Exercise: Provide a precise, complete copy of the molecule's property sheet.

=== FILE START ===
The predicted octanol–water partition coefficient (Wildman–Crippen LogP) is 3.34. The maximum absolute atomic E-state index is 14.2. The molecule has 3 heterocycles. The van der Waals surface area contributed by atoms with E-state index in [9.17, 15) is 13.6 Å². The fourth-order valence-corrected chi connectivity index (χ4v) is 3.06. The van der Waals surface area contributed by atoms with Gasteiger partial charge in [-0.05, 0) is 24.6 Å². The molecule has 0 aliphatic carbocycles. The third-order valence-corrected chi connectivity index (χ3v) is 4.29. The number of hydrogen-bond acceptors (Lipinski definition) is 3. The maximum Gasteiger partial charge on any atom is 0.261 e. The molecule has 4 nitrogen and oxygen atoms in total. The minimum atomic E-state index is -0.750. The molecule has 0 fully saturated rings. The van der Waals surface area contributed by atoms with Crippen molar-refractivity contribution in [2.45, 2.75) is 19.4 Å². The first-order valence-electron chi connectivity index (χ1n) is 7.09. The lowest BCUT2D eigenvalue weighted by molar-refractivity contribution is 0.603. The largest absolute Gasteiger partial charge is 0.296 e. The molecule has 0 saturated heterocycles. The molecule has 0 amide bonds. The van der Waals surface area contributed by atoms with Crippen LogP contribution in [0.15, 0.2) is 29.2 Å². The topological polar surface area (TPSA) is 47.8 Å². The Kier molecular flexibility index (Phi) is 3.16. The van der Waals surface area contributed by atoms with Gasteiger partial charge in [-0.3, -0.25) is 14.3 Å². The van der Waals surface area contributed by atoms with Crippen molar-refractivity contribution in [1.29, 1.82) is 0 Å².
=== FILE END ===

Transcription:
The predicted octanol–water partition coefficient (Wildman–Crippen LogP) is 3.34. The maximum absolute atomic E-state index is 14.2. The molecule has 3 heterocycles. The van der Waals surface area contributed by atoms with E-state index in [9.17, 15) is 13.6 Å². The fourth-order valence-corrected chi connectivity index (χ4v) is 3.06. The van der Waals surface area contributed by atoms with Gasteiger partial charge in [-0.05, 0) is 24.6 Å². The molecule has 0 aliphatic carbocycles. The third-order valence-corrected chi connectivity index (χ3v) is 4.29. The number of hydrogen-bond acceptors (Lipinski definition) is 3. The maximum Gasteiger partial charge on any atom is 0.261 e. The molecule has 4 nitrogen and oxygen atoms in total. The minimum atomic E-state index is -0.750. The molecule has 0 fully saturated rings. The van der Waals surface area contributed by atoms with Crippen molar-refractivity contribution in [2.45, 2.75) is 19.4 Å². The first-order valence-electron chi connectivity index (χ1n) is 7.09. The lowest BCUT2D eigenvalue weighted by molar-refractivity contribution is 0.603. The largest absolute Gasteiger partial charge is 0.296 e. The molecule has 0 saturated heterocycles. The molecule has 0 amide bonds. The van der Waals surface area contributed by atoms with Crippen LogP contribution in [0.15, 0.2) is 29.2 Å². The topological polar surface area (TPSA) is 47.8 Å². The Kier molecular flexibility index (Phi) is 3.16. The van der Waals surface area contributed by atoms with Gasteiger partial charge in [-0.3, -0.25) is 14.3 Å². The van der Waals surface area contributed by atoms with Crippen molar-refractivity contribution in [1.29, 1.82) is 0 Å².